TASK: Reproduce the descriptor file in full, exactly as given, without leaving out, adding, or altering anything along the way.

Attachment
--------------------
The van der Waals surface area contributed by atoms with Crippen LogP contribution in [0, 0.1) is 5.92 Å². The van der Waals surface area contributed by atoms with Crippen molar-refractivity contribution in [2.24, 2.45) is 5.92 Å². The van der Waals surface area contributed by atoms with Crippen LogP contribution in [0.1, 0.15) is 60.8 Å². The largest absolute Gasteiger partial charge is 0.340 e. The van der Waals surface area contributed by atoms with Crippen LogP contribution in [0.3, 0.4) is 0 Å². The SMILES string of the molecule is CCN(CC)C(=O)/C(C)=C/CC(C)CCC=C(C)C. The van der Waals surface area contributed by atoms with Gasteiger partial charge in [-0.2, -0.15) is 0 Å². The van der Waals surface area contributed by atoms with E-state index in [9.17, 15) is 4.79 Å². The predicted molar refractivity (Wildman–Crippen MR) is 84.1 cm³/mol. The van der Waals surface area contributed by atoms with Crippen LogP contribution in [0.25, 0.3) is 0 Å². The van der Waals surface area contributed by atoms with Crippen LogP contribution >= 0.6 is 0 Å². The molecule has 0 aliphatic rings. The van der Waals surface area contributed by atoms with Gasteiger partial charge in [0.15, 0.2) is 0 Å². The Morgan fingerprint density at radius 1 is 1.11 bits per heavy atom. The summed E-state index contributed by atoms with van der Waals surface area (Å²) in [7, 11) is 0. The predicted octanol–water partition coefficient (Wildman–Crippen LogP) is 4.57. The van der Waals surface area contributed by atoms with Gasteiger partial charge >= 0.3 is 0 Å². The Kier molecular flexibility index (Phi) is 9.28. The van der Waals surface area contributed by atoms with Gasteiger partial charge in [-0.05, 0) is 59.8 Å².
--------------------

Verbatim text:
The van der Waals surface area contributed by atoms with Crippen LogP contribution in [0, 0.1) is 5.92 Å². The van der Waals surface area contributed by atoms with Crippen molar-refractivity contribution in [2.24, 2.45) is 5.92 Å². The van der Waals surface area contributed by atoms with Crippen LogP contribution in [0.1, 0.15) is 60.8 Å². The largest absolute Gasteiger partial charge is 0.340 e. The van der Waals surface area contributed by atoms with Crippen LogP contribution in [0.3, 0.4) is 0 Å². The SMILES string of the molecule is CCN(CC)C(=O)/C(C)=C/CC(C)CCC=C(C)C. The van der Waals surface area contributed by atoms with Gasteiger partial charge in [-0.2, -0.15) is 0 Å². The van der Waals surface area contributed by atoms with E-state index in [9.17, 15) is 4.79 Å². The predicted molar refractivity (Wildman–Crippen MR) is 84.1 cm³/mol. The van der Waals surface area contributed by atoms with Crippen LogP contribution in [0.25, 0.3) is 0 Å². The van der Waals surface area contributed by atoms with Crippen LogP contribution >= 0.6 is 0 Å². The molecule has 0 aliphatic rings. The van der Waals surface area contributed by atoms with Gasteiger partial charge in [0.15, 0.2) is 0 Å². The Morgan fingerprint density at radius 1 is 1.11 bits per heavy atom. The summed E-state index contributed by atoms with van der Waals surface area (Å²) in [7, 11) is 0. The predicted octanol–water partition coefficient (Wildman–Crippen LogP) is 4.57. The van der Waals surface area contributed by atoms with Gasteiger partial charge >= 0.3 is 0 Å². The Kier molecular flexibility index (Phi) is 9.28. The van der Waals surface area contributed by atoms with Gasteiger partial charge in [-0.05, 0) is 59.8 Å².